When Ronon first came to Atlantis, Dr. Elizabeth Weir (Torri Higginson) was in charge of the expedition from Earth. When she became a prisoner of the Replicators, Stargate SG-1‘s Colonel Samantha Carter (Amanda Tapping) took over those responsibilities. In Atlantis‘ fifth season, the colonel was reassigned by Earth Command, and International Oversight Authority (IOA) representative Richard Woolsey (Robert Picardo) arrived in the Pegasus galaxy to take his turn in the responsibility seat.
“Woolsey has been good for my character in a shake-up sort of way,” says Momoa. “I mean, Ronon has a problem with authority in general. The reason he and Sheppard get along so well is because of mutual respect. He’ll loosely do what the colonel asks just because he trusts him and knows that Sheppard will watch his back. As for any outside authority, Ronon isn’t thrilled with it. He’s treated Woolsey like he treated Weir and Carter when he initially met them, and I think episode after episode they’ve become friendlier and friendlier. Woolsey treats Ronon with a lot of respect and their relationship is one of boss and employee. He doesn’t really understand Woolsey, but that’s OK because it’s what makes things interesting between them.”
Speaking of relationships, is Momoa pleased with how the one between his character and Jewel Staite’s has been written? “Absolutely,” he says. “I like that he’s fighting over someone who he might not necessarily like in a romantic sort of way. It’s not clear if he likes her because McKay likes her. It’s left to the audience to figure things out. Again, it’s nice, but I don’t think he should be with Keller. It was fun to have a couple of stories this season where there could have been something with them, but ultimately, no one wants to see Ronon with a woman. It’s like Samson losing his hair, you know? Once Ronon gets involved in a relationship he’ll lose his ‘powers’ if you will. That’s the way I’ve always thought of it. Having said that, there’s an episode towards the end of the season where you see another potential love interest for my character.”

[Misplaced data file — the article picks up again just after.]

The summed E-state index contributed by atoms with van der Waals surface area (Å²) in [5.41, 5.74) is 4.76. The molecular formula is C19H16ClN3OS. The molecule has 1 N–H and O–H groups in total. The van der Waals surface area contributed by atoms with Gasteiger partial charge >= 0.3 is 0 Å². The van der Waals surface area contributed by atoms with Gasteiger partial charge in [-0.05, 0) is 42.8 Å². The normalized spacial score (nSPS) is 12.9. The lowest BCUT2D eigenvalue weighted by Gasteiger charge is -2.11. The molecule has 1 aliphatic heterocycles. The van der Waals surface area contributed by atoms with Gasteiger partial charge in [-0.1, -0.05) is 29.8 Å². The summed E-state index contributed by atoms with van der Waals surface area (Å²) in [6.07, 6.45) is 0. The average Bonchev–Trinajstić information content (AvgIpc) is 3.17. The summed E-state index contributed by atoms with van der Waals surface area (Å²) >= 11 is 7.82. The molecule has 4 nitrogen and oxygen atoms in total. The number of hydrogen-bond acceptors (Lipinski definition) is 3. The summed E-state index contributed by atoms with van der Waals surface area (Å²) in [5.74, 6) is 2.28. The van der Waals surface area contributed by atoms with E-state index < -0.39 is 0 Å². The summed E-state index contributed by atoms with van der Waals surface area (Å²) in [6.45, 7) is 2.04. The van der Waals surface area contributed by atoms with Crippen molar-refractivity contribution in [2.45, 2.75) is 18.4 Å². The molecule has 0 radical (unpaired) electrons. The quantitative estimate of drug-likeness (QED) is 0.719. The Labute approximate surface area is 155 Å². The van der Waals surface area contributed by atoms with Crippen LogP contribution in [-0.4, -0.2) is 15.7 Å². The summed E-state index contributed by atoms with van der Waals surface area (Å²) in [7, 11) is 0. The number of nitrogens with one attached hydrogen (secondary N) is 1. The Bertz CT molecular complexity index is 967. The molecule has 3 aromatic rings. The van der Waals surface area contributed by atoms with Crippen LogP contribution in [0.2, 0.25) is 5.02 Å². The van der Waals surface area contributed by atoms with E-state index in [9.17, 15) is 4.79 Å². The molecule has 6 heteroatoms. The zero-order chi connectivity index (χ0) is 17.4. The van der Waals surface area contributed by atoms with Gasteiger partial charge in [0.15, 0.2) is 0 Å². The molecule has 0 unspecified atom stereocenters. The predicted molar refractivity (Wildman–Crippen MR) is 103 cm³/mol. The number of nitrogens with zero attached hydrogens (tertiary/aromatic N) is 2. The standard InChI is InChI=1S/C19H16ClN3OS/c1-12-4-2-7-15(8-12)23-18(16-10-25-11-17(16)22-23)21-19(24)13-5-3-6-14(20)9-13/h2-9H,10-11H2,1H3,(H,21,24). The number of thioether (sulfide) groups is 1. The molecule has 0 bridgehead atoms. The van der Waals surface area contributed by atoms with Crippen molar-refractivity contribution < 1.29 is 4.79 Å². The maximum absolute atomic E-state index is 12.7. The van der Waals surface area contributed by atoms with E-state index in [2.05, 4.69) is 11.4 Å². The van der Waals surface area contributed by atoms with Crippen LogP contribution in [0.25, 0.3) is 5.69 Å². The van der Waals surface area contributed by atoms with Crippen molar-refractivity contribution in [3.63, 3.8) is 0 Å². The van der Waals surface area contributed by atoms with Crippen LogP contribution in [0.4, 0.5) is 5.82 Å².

One of the season five episodes that has both Ronon and Dr. McKay “competing” for Dr. Keller’s attentions is Tracker. In it, the physician is kidnapped while off-world by Kiryk (Mike Dopud), who, like Ronon, was turned into a runner by the Wraith. He needs Keller’s help to save the life of a little girl who was injured during a Wraith culling of her village and is not about to let either Ronon or McKay get in his way.
“Tracker was fun because it was just me and David Hewlett, and working with him is always a pleasure as well as laughs and good times,” enthuses Momoa. “Our two characters are good together because they’re obviously brains and brawn, and now this year they’re fighting over Keller and it’s been great to feed off of that.
“I have to say, too, that Mike Dopud, who played Kiryk, does a terrific job in the episode. He’s a fantastic actor and we had such a good time working with him. Like Mike’s character, Ronon brought death upon an entire village because of the Wraith, so my character is able to relate to him on that level. However, they’re two testosterone-driven don’t-show-any-emotion guys, but they do share one tiny moment of understanding in the episode. I’m really pleased our writers did something like that, rather than having Ronon put the blinders on and have him just seeing red because this Runner took someone who he loves and respects. It would have been neat if they were able to bring back Mike’s character and have him and Ronon take on some Wraith together.”